Visit Osgoode Professional Development for information on Professional LLM degrees, a course-based program for experienced professionals with part-time and full-time study options.
Offered on the York University Keele campus, the Research LLM is a full-time research-intensive degree, ideal for students who want to delve deeply into specific areas of study and for those who are considering advancing to the PhD. Students entering without an LLB or JD may be required by the Graduate Program Director to take additional courses on the advice of their supervisors. This is often advantageous, especially where students lack sufficient background in fields of law related to their research.
Please note, the Research LLM does not qualify students to practise law in Canada. Students interested in practising law in Canada should review the licencing rules of the Law Society of the province in which they intend to practice.
All students in the Research LLM must complete:
- Graduate Seminar I: Legal Research (GS LAW 6610)
- One Study Group
- Elective courses
- Major written research work (thesis or major research paper)
For further information on required courses click here.
Most students in the program complete a Thesis, which is a lengthy piece of written research of 100-125 pages. It should contain an analysis of the scholarship on the topic and the results of research based on primary sources in the form of a sustained argument. It should have the usual scholarly apparatus, footnotes and a bibliography, prepared in accordance with the McGill Guide to Legal Citations. The thesis must be defended (oral defence) before an examination committee.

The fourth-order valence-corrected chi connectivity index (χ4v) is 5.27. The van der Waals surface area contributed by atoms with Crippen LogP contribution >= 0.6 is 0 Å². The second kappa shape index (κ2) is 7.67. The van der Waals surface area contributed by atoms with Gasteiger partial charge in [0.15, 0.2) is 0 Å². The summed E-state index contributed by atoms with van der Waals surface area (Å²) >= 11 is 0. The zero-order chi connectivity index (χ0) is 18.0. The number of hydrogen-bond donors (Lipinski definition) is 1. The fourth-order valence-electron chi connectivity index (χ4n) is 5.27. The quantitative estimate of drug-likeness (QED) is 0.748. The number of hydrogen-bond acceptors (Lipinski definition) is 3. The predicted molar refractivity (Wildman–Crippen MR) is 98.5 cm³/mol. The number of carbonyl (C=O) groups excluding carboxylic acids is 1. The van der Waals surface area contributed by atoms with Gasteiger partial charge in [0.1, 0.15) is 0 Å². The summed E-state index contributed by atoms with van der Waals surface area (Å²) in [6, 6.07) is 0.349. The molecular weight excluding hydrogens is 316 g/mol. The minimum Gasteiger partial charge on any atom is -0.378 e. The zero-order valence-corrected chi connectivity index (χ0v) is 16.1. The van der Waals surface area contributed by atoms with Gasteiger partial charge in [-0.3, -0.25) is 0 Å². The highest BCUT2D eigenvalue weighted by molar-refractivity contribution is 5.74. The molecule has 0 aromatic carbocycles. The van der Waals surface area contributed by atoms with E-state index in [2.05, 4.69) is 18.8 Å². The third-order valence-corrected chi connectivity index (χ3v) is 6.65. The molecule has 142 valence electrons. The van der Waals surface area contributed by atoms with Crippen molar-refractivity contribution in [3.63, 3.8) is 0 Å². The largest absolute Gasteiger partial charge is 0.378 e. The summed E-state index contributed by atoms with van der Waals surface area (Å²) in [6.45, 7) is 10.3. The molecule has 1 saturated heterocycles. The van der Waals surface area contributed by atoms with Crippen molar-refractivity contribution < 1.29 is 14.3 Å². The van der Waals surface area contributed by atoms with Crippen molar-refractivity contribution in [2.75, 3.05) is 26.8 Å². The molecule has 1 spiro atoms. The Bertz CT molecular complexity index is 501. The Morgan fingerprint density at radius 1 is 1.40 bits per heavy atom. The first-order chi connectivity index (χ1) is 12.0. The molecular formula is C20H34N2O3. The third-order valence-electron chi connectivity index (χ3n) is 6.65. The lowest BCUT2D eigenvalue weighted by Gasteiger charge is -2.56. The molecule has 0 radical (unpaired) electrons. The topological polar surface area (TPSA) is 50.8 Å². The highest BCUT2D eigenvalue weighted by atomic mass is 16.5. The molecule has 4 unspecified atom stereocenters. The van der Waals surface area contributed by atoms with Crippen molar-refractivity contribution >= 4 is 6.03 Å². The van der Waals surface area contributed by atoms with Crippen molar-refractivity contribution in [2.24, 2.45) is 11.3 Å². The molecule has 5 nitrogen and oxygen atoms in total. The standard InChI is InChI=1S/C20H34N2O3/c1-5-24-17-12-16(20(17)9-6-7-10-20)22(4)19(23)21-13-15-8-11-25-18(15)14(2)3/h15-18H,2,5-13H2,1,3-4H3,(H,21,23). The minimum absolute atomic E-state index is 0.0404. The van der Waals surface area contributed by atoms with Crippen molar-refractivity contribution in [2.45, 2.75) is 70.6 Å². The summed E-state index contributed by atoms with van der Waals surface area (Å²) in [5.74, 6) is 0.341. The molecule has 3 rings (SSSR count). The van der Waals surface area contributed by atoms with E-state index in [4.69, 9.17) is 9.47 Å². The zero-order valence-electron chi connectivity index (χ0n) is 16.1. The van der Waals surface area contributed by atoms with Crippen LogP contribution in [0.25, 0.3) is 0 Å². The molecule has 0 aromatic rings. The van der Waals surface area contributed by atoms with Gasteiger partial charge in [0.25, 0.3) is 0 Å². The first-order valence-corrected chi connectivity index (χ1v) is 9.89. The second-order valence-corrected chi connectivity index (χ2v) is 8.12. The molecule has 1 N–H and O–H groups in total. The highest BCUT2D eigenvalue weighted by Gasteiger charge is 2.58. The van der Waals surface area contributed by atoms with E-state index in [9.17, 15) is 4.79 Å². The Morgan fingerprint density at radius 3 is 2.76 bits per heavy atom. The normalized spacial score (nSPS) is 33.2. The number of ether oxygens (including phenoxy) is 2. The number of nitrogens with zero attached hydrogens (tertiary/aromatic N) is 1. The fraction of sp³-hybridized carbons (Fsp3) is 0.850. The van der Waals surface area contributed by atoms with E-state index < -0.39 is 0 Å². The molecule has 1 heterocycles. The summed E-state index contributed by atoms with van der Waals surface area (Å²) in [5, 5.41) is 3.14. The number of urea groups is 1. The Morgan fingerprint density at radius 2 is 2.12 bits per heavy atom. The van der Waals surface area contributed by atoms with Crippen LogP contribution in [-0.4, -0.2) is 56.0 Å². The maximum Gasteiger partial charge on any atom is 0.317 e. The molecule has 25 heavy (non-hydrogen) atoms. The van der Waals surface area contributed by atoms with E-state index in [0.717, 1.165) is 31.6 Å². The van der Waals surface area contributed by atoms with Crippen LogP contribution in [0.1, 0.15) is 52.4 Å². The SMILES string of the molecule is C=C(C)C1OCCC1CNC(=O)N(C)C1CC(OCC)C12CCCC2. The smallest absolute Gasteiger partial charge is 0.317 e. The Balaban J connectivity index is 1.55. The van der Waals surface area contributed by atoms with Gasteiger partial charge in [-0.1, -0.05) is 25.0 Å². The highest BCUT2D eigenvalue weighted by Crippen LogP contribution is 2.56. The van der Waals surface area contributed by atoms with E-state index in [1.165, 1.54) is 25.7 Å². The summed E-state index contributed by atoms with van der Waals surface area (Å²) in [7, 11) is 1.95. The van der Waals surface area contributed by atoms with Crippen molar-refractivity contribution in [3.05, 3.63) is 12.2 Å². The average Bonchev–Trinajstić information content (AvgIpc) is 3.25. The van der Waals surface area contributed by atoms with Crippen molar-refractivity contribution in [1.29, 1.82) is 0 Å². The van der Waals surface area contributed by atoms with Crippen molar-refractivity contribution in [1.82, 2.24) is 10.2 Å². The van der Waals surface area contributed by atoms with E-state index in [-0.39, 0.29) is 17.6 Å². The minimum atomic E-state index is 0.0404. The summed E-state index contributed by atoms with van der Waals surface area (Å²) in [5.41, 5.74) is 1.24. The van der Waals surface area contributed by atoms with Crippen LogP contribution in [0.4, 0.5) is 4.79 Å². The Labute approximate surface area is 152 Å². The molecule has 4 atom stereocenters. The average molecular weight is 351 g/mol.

In some cases, a student may opt to do a Portfolio Thesis. This involves using one or two published articles (depending on length and scope) from the students work during their time in the Osgoode graduate degree as the submission in lieu of a traditional thesis.
In addition, the Thesis option requires one additional elective course.
Major Research Paper (MRP)
The Major Research Paper is more than a research paper done for a regular course, but less than a thesis. It is an original piece of scholarly work, equivalent to an article of publishable quality for a reputable law journal. The suggested length is 60-70 pages.
The MRP should contain an analysis of the scholarship on the topic, the results of research based on the primary sources and a sustained argument. It should have the usual scholarly apparatus, footnotes and a bibliography, prepared in accordance with the McGill Guide to Legal Citations.
MRP are evaluated by the supervisors and one other member of the Graduate Program chosen by the supervisors in consultation with the Graduate Program Director. In exceptional circumstances, the second examiner could be a member of another Graduate Program at York University or another university.
In addition, the MRP option requires three additional elective courses.
Time to Completion
Both the Thesis and MRP options should be completed in 3 or 4 terms. Generally, students take courses in the Fall and Winter terms, conduct their research in the Winter term and write the Thesis or MRP in the Summer term.
Each graduate student in the Graduate Program in Law must register in each term (Fall, Winter, Summer) from start of the program to completion.
Students in the program must fulfill a residency requirement. “Residency” is defined as being physically based in the Toronto area, and being able to visit the university campus on a daily basis, such as to participate in classes, attend seminars, meet with the supervisor and study at the library.
The length of the residency requirement is: 2 terms (8 months).